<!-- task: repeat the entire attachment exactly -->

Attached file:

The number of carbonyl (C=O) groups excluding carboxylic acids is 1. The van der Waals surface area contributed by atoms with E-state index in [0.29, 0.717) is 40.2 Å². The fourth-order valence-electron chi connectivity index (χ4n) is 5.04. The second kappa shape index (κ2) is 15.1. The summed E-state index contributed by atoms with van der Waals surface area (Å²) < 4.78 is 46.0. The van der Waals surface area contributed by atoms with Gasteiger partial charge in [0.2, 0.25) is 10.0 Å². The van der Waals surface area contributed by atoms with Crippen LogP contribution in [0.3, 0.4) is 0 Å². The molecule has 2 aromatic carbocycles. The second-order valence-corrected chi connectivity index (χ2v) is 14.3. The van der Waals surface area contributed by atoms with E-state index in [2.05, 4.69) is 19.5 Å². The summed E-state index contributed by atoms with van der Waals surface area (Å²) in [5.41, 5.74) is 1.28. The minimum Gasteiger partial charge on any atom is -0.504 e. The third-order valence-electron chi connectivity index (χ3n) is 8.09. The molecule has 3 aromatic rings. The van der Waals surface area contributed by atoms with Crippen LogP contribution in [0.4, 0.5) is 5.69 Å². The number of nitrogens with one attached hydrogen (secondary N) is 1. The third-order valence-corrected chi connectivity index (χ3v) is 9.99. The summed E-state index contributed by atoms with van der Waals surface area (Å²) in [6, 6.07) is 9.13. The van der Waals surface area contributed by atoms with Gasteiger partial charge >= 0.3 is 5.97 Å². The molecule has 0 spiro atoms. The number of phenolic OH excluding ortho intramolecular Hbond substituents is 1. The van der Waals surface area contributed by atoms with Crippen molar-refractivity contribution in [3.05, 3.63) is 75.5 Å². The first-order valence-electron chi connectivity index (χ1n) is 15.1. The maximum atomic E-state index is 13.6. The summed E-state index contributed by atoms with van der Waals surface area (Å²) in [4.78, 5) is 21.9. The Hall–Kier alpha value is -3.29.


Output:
The number of carbonyl (C=O) groups excluding carboxylic acids is 1. The van der Waals surface area contributed by atoms with E-state index in [0.29, 0.717) is 40.2 Å². The fourth-order valence-electron chi connectivity index (χ4n) is 5.04. The second kappa shape index (κ2) is 15.1. The summed E-state index contributed by atoms with van der Waals surface area (Å²) < 4.78 is 46.0. The van der Waals surface area contributed by atoms with Gasteiger partial charge in [0.2, 0.25) is 10.0 Å². The van der Waals surface area contributed by atoms with Crippen LogP contribution in [0.3, 0.4) is 0 Å². The molecule has 2 aromatic carbocycles. The second-order valence-corrected chi connectivity index (χ2v) is 14.3. The van der Waals surface area contributed by atoms with E-state index in [2.05, 4.69) is 19.5 Å². The summed E-state index contributed by atoms with van der Waals surface area (Å²) in [5.41, 5.74) is 1.28. The minimum Gasteiger partial charge on any atom is -0.504 e. The third-order valence-electron chi connectivity index (χ3n) is 8.09. The molecule has 3 aromatic rings. The van der Waals surface area contributed by atoms with Crippen LogP contribution in [0.4, 0.5) is 5.69 Å². The number of nitrogens with one attached hydrogen (secondary N) is 1. The third-order valence-corrected chi connectivity index (χ3v) is 9.99. The summed E-state index contributed by atoms with van der Waals surface area (Å²) in [6, 6.07) is 9.13. The van der Waals surface area contributed by atoms with Gasteiger partial charge >= 0.3 is 5.97 Å². The molecule has 0 spiro atoms. The number of phenolic OH excluding ortho intramolecular Hbond substituents is 1. The van der Waals surface area contributed by atoms with Crippen molar-refractivity contribution in [3.05, 3.63) is 75.5 Å². The first-order valence-electron chi connectivity index (χ1n) is 15.1. The maximum atomic E-state index is 13.6. The summed E-state index contributed by atoms with van der Waals surface area (Å²) in [4.78, 5) is 21.9. The Hall–Kier alpha value is -3.29.